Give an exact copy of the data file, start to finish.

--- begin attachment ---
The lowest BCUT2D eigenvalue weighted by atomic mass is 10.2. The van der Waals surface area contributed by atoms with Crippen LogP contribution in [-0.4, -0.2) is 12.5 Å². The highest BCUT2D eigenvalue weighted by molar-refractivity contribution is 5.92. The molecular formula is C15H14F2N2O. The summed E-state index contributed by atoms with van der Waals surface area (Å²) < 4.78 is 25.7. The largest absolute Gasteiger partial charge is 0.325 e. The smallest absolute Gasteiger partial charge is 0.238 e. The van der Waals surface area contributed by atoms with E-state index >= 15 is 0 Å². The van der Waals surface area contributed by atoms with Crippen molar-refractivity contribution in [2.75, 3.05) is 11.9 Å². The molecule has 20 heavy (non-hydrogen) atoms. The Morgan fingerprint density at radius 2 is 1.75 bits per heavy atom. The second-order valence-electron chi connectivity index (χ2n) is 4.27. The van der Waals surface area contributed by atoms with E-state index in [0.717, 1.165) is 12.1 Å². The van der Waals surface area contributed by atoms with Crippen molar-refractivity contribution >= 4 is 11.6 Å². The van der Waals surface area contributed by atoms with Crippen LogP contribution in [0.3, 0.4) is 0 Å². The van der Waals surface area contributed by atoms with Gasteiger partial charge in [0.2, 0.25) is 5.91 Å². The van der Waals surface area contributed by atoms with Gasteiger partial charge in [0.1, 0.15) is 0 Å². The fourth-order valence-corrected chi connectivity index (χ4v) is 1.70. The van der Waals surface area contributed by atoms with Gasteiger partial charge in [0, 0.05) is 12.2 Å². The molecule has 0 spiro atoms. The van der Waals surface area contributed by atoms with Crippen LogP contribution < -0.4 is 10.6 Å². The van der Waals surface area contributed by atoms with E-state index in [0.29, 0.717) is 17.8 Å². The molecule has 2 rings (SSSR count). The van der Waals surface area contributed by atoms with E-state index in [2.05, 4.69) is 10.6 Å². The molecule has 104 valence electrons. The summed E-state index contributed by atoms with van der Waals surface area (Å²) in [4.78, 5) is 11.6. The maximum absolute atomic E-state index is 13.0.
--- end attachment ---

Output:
The lowest BCUT2D eigenvalue weighted by atomic mass is 10.2. The van der Waals surface area contributed by atoms with Crippen LogP contribution in [-0.4, -0.2) is 12.5 Å². The highest BCUT2D eigenvalue weighted by molar-refractivity contribution is 5.92. The molecular formula is C15H14F2N2O. The summed E-state index contributed by atoms with van der Waals surface area (Å²) < 4.78 is 25.7. The largest absolute Gasteiger partial charge is 0.325 e. The smallest absolute Gasteiger partial charge is 0.238 e. The van der Waals surface area contributed by atoms with E-state index >= 15 is 0 Å². The van der Waals surface area contributed by atoms with Crippen molar-refractivity contribution in [2.75, 3.05) is 11.9 Å². The molecule has 20 heavy (non-hydrogen) atoms. The Morgan fingerprint density at radius 2 is 1.75 bits per heavy atom. The second-order valence-electron chi connectivity index (χ2n) is 4.27. The van der Waals surface area contributed by atoms with E-state index in [0.717, 1.165) is 12.1 Å². The van der Waals surface area contributed by atoms with Crippen molar-refractivity contribution >= 4 is 11.6 Å². The van der Waals surface area contributed by atoms with Crippen LogP contribution in [0.3, 0.4) is 0 Å². The van der Waals surface area contributed by atoms with Gasteiger partial charge in [0.2, 0.25) is 5.91 Å². The van der Waals surface area contributed by atoms with Gasteiger partial charge in [0.1, 0.15) is 0 Å². The fourth-order valence-corrected chi connectivity index (χ4v) is 1.70. The van der Waals surface area contributed by atoms with Gasteiger partial charge in [0, 0.05) is 12.2 Å². The molecule has 0 spiro atoms. The van der Waals surface area contributed by atoms with Crippen LogP contribution < -0.4 is 10.6 Å². The van der Waals surface area contributed by atoms with E-state index in [0.29, 0.717) is 17.8 Å². The molecule has 2 rings (SSSR count). The van der Waals surface area contributed by atoms with E-state index in [2.05, 4.69) is 10.6 Å². The molecule has 104 valence electrons. The summed E-state index contributed by atoms with van der Waals surface area (Å²) in [4.78, 5) is 11.6. The maximum absolute atomic E-state index is 13.0.